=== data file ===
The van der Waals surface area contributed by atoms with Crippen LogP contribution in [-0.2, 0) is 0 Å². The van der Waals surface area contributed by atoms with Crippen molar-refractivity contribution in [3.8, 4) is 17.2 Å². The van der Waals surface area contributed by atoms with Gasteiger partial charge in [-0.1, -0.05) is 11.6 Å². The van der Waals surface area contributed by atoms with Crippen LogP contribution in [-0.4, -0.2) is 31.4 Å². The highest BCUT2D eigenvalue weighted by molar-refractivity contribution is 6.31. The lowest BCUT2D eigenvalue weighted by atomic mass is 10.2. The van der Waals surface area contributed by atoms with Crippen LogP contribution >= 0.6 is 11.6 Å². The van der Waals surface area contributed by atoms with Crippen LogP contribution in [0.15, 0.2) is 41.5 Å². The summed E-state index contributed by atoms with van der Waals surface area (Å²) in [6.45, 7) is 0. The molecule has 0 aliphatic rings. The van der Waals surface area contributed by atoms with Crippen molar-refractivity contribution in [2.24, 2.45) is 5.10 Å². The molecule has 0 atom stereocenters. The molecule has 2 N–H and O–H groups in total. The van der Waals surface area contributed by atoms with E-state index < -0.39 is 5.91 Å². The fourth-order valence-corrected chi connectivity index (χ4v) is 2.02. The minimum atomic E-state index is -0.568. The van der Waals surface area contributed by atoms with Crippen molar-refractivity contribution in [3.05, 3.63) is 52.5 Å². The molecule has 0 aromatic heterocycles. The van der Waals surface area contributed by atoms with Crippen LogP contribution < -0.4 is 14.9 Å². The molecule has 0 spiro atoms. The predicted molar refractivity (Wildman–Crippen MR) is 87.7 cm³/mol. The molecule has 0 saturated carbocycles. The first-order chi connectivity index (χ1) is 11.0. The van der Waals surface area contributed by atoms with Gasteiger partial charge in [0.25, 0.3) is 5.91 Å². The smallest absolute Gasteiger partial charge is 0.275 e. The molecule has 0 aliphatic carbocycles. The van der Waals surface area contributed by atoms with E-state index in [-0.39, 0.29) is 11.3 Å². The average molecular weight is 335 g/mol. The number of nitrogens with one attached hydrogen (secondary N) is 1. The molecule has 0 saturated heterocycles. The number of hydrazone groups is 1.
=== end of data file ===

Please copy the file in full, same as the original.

The van der Waals surface area contributed by atoms with Crippen LogP contribution in [-0.2, 0) is 0 Å². The van der Waals surface area contributed by atoms with Crippen molar-refractivity contribution in [3.8, 4) is 17.2 Å². The van der Waals surface area contributed by atoms with Gasteiger partial charge in [-0.1, -0.05) is 11.6 Å². The van der Waals surface area contributed by atoms with Crippen LogP contribution in [-0.4, -0.2) is 31.4 Å². The highest BCUT2D eigenvalue weighted by molar-refractivity contribution is 6.31. The lowest BCUT2D eigenvalue weighted by atomic mass is 10.2. The van der Waals surface area contributed by atoms with Crippen LogP contribution >= 0.6 is 11.6 Å². The van der Waals surface area contributed by atoms with Crippen LogP contribution in [0.15, 0.2) is 41.5 Å². The summed E-state index contributed by atoms with van der Waals surface area (Å²) in [6.45, 7) is 0. The molecule has 0 aliphatic rings. The van der Waals surface area contributed by atoms with Crippen molar-refractivity contribution in [2.24, 2.45) is 5.10 Å². The molecule has 0 atom stereocenters. The molecule has 2 N–H and O–H groups in total. The van der Waals surface area contributed by atoms with E-state index < -0.39 is 5.91 Å². The fourth-order valence-corrected chi connectivity index (χ4v) is 2.02. The minimum atomic E-state index is -0.568. The van der Waals surface area contributed by atoms with Crippen molar-refractivity contribution in [3.05, 3.63) is 52.5 Å². The molecule has 0 aromatic heterocycles. The van der Waals surface area contributed by atoms with Crippen LogP contribution < -0.4 is 14.9 Å². The molecule has 0 spiro atoms. The predicted molar refractivity (Wildman–Crippen MR) is 87.7 cm³/mol. The molecule has 0 saturated carbocycles. The first-order chi connectivity index (χ1) is 11.0. The van der Waals surface area contributed by atoms with Gasteiger partial charge in [0.25, 0.3) is 5.91 Å². The smallest absolute Gasteiger partial charge is 0.275 e. The molecule has 0 aliphatic carbocycles. The van der Waals surface area contributed by atoms with E-state index in [-0.39, 0.29) is 11.3 Å². The average molecular weight is 335 g/mol. The number of nitrogens with one attached hydrogen (secondary N) is 1. The molecule has 0 saturated heterocycles. The number of hydrazone groups is 1.